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FOCUS ON BASMATI A MUST TO BOOST EXPORT EARNINGS
3/26/2018

DAILY DAWN (26/03/2018)

FOCUS ON BASMATI A MUST TO BOOST EXPORT EARNINGS

RICE exporters are lobbying for geographical indication (GI) for basmati grown in Pakistan to boost its exports and overall earnings.

Prime Minister Shahid Khaqan Abbasi has only recently promised to resolve this long- standing issue. 

Once exporters get all basmati varieties grown in the country covered under the GI law, they can protect themselves against Dubai-based Indian trading houses that buy different Pakistani rice varieties on the cheap and sell them to global markets under Indian brand names.

On prime minister’s instructions, the federal cabinet has already authorised the commerce division to initiate legislation on GI. How long it will take to do so and whether this government whose term will expire shortly will be able to make a GI law is anybody’s guess.

In addition to intensely lobbying for the passage of the much-needed law, the Rice Exporters Association of Pakistan (REAP) has also been aggressively pursuing potential buyers of Pakistani basmati rice. Rafique Suleman, vice chairman of the association, recently unveiled plans for taking a delegation to Saudi Arabia and organising a festival there to promote basmati rice.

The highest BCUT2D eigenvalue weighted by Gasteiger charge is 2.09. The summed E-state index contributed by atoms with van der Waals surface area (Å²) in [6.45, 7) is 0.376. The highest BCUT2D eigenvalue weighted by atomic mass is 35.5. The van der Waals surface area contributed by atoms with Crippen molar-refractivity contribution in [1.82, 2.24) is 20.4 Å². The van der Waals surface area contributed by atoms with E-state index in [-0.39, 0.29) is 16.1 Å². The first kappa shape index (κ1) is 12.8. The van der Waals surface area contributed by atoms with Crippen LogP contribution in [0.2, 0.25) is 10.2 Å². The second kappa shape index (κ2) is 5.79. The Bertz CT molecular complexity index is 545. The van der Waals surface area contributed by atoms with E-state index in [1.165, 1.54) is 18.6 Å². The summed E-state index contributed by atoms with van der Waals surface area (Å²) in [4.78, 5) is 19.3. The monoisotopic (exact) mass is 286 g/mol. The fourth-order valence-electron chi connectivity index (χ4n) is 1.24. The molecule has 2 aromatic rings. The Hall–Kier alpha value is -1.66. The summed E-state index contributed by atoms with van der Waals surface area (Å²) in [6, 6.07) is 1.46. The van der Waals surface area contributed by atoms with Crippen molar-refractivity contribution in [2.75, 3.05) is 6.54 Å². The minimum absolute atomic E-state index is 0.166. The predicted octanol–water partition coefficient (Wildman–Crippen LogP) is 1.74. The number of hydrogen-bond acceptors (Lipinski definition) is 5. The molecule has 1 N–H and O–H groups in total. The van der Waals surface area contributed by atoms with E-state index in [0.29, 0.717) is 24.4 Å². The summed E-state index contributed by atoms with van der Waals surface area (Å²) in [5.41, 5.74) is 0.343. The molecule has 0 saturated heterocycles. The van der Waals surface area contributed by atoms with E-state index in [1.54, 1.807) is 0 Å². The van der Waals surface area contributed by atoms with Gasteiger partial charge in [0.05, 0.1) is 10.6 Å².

Certain issues continue to impede growth of basmati rice, including the absence of a geographical indication law and a lack of penetration of enough brands of basmati in export markets

In February, REAP held International Buyers’ Recognition Award in the United Arab Emirates. The event has helped in boosting sales of basmati rice there, exporters say.

According to a recent Dawn report, our GI law has been pending for 17 years owing to differences between various lobby groups. Apart from basmati, the passage of such a law will also help increase exports of other products, including Sargodha’s kinno.

Why geographical indication

According to the World Trade Organisation’s Agreement on Trade-Related Aspects of Intellectual Property Rights (TRIPS), a GI certificate establishes the territory of origin of a particular product.

“Once the basmati rice variety, for example, is certified under the GI law, it will officially become known as Pakistani basmati. And that will help us lodge complaints with the world trade body if that particular variety’s name is misused by another nation,” explains a leading Karachi-based rice exporter.